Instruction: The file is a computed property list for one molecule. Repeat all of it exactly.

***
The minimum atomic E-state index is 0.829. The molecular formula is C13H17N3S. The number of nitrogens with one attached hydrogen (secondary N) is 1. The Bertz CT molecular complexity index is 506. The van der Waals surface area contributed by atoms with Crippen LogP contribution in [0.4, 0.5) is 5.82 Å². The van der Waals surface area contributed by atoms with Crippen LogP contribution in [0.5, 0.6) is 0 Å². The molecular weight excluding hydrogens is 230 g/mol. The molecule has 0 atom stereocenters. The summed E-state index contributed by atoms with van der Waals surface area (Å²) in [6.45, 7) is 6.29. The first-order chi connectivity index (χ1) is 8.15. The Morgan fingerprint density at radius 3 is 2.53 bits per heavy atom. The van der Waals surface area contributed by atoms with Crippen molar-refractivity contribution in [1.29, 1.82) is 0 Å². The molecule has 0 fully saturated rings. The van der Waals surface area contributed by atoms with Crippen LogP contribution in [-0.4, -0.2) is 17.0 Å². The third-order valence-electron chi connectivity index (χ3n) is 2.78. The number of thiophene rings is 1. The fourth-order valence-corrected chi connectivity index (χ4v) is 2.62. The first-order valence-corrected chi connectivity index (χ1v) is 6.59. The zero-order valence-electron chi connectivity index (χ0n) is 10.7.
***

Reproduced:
The minimum atomic E-state index is 0.829. The molecular formula is C13H17N3S. The number of nitrogens with one attached hydrogen (secondary N) is 1. The Bertz CT molecular complexity index is 506. The van der Waals surface area contributed by atoms with Crippen LogP contribution in [0.4, 0.5) is 5.82 Å². The van der Waals surface area contributed by atoms with Crippen LogP contribution in [0.5, 0.6) is 0 Å². The molecular weight excluding hydrogens is 230 g/mol. The molecule has 0 atom stereocenters. The summed E-state index contributed by atoms with van der Waals surface area (Å²) in [6.45, 7) is 6.29. The first-order chi connectivity index (χ1) is 8.15. The Morgan fingerprint density at radius 3 is 2.53 bits per heavy atom. The van der Waals surface area contributed by atoms with Crippen molar-refractivity contribution in [1.29, 1.82) is 0 Å². The molecule has 0 fully saturated rings. The van der Waals surface area contributed by atoms with Crippen LogP contribution in [-0.4, -0.2) is 17.0 Å². The third-order valence-electron chi connectivity index (χ3n) is 2.78. The number of thiophene rings is 1. The fourth-order valence-corrected chi connectivity index (χ4v) is 2.62. The first-order valence-corrected chi connectivity index (χ1v) is 6.59. The zero-order valence-electron chi connectivity index (χ0n) is 10.7.